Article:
For the purpose of this series of articles, I am presuming that both Zach Aston-Reese and Daniel Sprong begin the season in the minors, and that all players on one-way contracts who played for WBS last year (Chad Ruhwedel, Derrick Pouliot and Josh Archibald) are with the NHL Penguins full time. Due to the size of the roster WBS has acquired this year, I’m going to break it down by position for each article.
Zach Aston-Reese, AHL Experience : Rookie
We have previously covered the potential that Aston-Reese has, with his relentless, gritty game providing immediate production for WBS in the 10 games he played on an ATO. Aston-Reese will be relied upon by WBS to play in a scoring role to begin the year, likely providing a net-front presence on the first PP and playing top-6 ice time. Don’t be surprised to see his AHL production disrupted by a call-up to the NHL, whether that’s as a result of injury or a result of his play warranting a permanent promotion. Expect Aston-Reese to contribute a rate of 20-25 goals and 50-60 points if he were to remain in the AHL the entire year.
Dominik Simon, AHL Experience : 2 Years
Dominik Simon, a 2015 draft pick of the Penguins, has spent the past 2 seasons playing for Wilkes-Barre/Scranton. He started his career off to a hot start, before tailing off towards the end of the 2015-2016 season, with another inconsistent year following in 2016-2017. While his overall production of both years was good, Simon’s consistency is what needs to develop, with 3 separate instances in the 2016-2017 seasons where he went 4 or more games without registering a point. Simon has a high level of skill, and plays a solid 200 foot game, so expect to see him skating in the top-6 and seeing some PK time, where the Penguins will hope to see him develop into a more consistent offensive threat. Expect to see a slightly improved third year from Simon with a similar projection to Aston-Reese’s 20-25 goals and 60 points.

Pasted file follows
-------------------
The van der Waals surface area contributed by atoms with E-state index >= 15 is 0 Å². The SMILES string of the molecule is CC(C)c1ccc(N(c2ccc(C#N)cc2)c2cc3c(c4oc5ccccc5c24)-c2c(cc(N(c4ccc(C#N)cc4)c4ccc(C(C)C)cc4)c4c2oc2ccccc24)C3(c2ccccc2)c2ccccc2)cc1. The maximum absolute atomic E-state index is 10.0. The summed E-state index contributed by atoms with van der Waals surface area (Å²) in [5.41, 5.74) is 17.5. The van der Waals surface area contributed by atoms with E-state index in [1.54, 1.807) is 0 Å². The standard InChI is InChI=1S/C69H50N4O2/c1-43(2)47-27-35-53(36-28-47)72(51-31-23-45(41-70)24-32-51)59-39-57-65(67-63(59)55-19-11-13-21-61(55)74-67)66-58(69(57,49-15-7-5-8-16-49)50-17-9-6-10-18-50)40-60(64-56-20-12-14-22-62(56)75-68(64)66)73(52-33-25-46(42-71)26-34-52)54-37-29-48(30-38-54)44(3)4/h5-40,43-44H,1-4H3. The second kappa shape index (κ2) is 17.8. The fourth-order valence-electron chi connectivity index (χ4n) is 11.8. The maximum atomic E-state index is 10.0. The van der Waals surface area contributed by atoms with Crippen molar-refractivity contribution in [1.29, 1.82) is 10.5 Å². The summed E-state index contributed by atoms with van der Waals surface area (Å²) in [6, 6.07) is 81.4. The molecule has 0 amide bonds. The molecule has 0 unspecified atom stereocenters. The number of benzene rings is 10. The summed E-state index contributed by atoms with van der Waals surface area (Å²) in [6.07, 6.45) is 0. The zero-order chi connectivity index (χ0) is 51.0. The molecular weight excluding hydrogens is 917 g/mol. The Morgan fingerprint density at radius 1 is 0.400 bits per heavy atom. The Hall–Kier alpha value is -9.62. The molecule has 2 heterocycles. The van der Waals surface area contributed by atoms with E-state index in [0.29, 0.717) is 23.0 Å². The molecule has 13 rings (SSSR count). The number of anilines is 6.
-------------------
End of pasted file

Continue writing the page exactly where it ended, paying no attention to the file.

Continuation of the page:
Tom Sestito, AHL Experience: 8 Years
Face punching extraordinaire Tom Sestito returns for his third year in the Penguins organisation. While the role of an enforcer may be all but extinct in the NHL (unless you ask Jim Rutherford), in the AHL, games have a higher likelihood of getting a little out of control. Many teams retain a primary face puncher in their organisation, and the Penguins have one of the better nuclear options to keep stored in your minors. Sestito possess a surprising amount of skill and produces at a reasonable rate when given the opportunity to do so, with a career AHL scoring rate of 0.43 points per game. This unexpected production, plus his ability to skate a regular shift in the AHL makes him a valuable asset for an AHL team that somewhat lacks in size (Elite Prospects has the WBS current roster at the 24th tallest). Sestito may get as high as 15 goals this year if he remains in the AHL the entire year, and don’t be shocked if you catch him out as a net front presence on the powerplay.
Thomas DiPauli, AHL Experience : 1 year
A disappointing year for Thomas DiPauli, who was derailed by multiple injuries and only managed to appear in 12 games, scoring 2 assists. Touted as a speedy, defensive minded forward coming out of college, the former Washington Capitals forward was signed to an ELC by the Penguins when his draft rights expired. It is difficult to put a number projection on what to expect of DiPauli given his lack of experience in pro hockey and coming off injuries. A year of 10-15 goals, 30-40 points and staying healthy will be a move in the right direction for DiPauli. He’ll be used in a bottom-6 role to make use of his speed and defensive ability, and may see some time at centre depending on what happens to WBS’ centre depth throughout the year.
Frederik Tiffels, AHL Experience: Rookie
A 6th round overager drafted in 2015, Frederik Tiffels just signed an ELC after finishing his junior year at Western Michigan University. Never quite producing offensively or developing the way the Penguins hoped, the Penguins likely moved to turn Tiffels turn pro as a result of this and the belief they can reset his development course as he was stuck in a bottom 6 role in college. Tiffels will likely start the year in Wheeling due to the amount of forwards in WBS this year, but will inevitably make some appearances. Look for him to play top-6 minutes in Wheeling but slot into a more defensive role for WBS when he is playing in the AHL.
Adam Johnson, AHL Experience: Rookie
A NCAA free agent signed by the Penguins after impressing at the recent development camp, Adam Johnson has a history of good production in the USHL and in college through his two years at Minnesota-Duluth. A creative, offensive minded player, Johnson has a tough crack to make it onto the opening WBS roster due to the number of forwards, so much like Tiffels above, expect to see him playing down in Wheeling for much of the year, adjusting the pro game. As such, I won’t make any projections on his points for the year.